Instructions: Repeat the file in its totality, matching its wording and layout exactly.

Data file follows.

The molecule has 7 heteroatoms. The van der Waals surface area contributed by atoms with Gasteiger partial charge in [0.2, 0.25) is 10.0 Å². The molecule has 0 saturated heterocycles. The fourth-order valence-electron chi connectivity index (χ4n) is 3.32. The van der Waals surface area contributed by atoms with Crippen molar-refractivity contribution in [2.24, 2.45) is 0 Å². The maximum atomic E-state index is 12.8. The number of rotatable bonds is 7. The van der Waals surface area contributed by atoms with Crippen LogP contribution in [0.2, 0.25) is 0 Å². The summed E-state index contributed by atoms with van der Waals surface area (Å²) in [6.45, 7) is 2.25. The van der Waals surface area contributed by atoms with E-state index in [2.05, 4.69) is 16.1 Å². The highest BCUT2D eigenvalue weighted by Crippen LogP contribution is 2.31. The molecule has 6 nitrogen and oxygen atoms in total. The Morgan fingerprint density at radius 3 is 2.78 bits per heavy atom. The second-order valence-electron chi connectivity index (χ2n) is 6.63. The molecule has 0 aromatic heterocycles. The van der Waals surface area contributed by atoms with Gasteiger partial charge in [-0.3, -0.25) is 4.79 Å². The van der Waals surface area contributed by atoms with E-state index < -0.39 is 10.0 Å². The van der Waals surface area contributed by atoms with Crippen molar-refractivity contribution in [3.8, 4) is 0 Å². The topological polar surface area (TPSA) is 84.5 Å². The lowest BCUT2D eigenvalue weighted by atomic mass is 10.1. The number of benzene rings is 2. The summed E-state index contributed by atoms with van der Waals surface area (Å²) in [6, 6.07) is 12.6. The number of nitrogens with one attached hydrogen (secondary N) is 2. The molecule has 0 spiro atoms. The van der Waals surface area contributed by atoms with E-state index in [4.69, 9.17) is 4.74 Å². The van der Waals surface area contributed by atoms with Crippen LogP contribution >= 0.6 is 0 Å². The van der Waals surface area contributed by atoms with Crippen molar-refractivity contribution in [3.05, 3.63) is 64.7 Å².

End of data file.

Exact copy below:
The molecule has 7 heteroatoms. The van der Waals surface area contributed by atoms with Gasteiger partial charge in [0.2, 0.25) is 10.0 Å². The molecule has 0 saturated heterocycles. The fourth-order valence-electron chi connectivity index (χ4n) is 3.32. The van der Waals surface area contributed by atoms with Crippen molar-refractivity contribution in [2.24, 2.45) is 0 Å². The maximum atomic E-state index is 12.8. The number of rotatable bonds is 7. The van der Waals surface area contributed by atoms with Crippen LogP contribution in [0.2, 0.25) is 0 Å². The summed E-state index contributed by atoms with van der Waals surface area (Å²) in [6.45, 7) is 2.25. The van der Waals surface area contributed by atoms with E-state index in [2.05, 4.69) is 16.1 Å². The highest BCUT2D eigenvalue weighted by Crippen LogP contribution is 2.31. The molecule has 6 nitrogen and oxygen atoms in total. The Morgan fingerprint density at radius 3 is 2.78 bits per heavy atom. The second-order valence-electron chi connectivity index (χ2n) is 6.63. The molecule has 0 aromatic heterocycles. The van der Waals surface area contributed by atoms with Gasteiger partial charge in [-0.3, -0.25) is 4.79 Å². The van der Waals surface area contributed by atoms with E-state index < -0.39 is 10.0 Å². The van der Waals surface area contributed by atoms with Crippen molar-refractivity contribution in [3.8, 4) is 0 Å². The topological polar surface area (TPSA) is 84.5 Å². The lowest BCUT2D eigenvalue weighted by atomic mass is 10.1. The number of benzene rings is 2. The summed E-state index contributed by atoms with van der Waals surface area (Å²) in [6, 6.07) is 12.6. The number of nitrogens with one attached hydrogen (secondary N) is 2. The molecule has 0 spiro atoms. The van der Waals surface area contributed by atoms with E-state index in [4.69, 9.17) is 4.74 Å². The van der Waals surface area contributed by atoms with Crippen LogP contribution >= 0.6 is 0 Å². The van der Waals surface area contributed by atoms with Crippen molar-refractivity contribution in [3.05, 3.63) is 64.7 Å².